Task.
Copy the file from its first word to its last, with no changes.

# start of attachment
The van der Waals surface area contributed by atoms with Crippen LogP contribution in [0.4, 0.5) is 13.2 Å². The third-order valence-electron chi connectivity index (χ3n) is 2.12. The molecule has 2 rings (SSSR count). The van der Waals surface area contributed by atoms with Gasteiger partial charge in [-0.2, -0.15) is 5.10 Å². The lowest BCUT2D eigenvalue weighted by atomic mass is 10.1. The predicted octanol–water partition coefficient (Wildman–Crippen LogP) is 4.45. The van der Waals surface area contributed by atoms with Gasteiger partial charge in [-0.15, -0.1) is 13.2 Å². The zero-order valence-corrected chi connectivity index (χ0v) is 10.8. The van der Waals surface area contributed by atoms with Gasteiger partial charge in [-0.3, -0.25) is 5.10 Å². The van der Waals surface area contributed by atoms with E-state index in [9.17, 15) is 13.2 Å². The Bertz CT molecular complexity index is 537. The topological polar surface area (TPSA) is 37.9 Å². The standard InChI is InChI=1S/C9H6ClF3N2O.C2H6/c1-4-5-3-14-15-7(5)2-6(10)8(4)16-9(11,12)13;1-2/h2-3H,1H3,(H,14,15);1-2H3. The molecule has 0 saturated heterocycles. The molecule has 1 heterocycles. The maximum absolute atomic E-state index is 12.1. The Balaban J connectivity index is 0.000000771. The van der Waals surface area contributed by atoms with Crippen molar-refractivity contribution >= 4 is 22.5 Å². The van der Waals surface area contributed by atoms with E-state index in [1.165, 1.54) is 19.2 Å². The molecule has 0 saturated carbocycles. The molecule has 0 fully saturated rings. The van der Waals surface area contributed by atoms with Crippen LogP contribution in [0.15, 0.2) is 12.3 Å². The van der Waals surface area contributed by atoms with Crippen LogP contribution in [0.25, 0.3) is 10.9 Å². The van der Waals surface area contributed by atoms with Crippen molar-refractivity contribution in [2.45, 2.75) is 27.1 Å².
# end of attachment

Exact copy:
The van der Waals surface area contributed by atoms with Crippen LogP contribution in [0.4, 0.5) is 13.2 Å². The third-order valence-electron chi connectivity index (χ3n) is 2.12. The molecule has 2 rings (SSSR count). The van der Waals surface area contributed by atoms with Gasteiger partial charge in [-0.2, -0.15) is 5.10 Å². The lowest BCUT2D eigenvalue weighted by atomic mass is 10.1. The predicted octanol–water partition coefficient (Wildman–Crippen LogP) is 4.45. The van der Waals surface area contributed by atoms with Gasteiger partial charge in [-0.15, -0.1) is 13.2 Å². The zero-order valence-corrected chi connectivity index (χ0v) is 10.8. The van der Waals surface area contributed by atoms with Gasteiger partial charge in [-0.3, -0.25) is 5.10 Å². The van der Waals surface area contributed by atoms with E-state index in [9.17, 15) is 13.2 Å². The Bertz CT molecular complexity index is 537. The topological polar surface area (TPSA) is 37.9 Å². The standard InChI is InChI=1S/C9H6ClF3N2O.C2H6/c1-4-5-3-14-15-7(5)2-6(10)8(4)16-9(11,12)13;1-2/h2-3H,1H3,(H,14,15);1-2H3. The molecule has 0 saturated heterocycles. The molecule has 1 heterocycles. The maximum absolute atomic E-state index is 12.1. The Balaban J connectivity index is 0.000000771. The van der Waals surface area contributed by atoms with Crippen molar-refractivity contribution >= 4 is 22.5 Å². The van der Waals surface area contributed by atoms with E-state index in [1.165, 1.54) is 19.2 Å². The molecule has 0 saturated carbocycles. The molecule has 0 fully saturated rings. The van der Waals surface area contributed by atoms with Crippen LogP contribution in [0.15, 0.2) is 12.3 Å². The van der Waals surface area contributed by atoms with Crippen LogP contribution in [0.25, 0.3) is 10.9 Å². The van der Waals surface area contributed by atoms with Crippen molar-refractivity contribution in [2.45, 2.75) is 27.1 Å².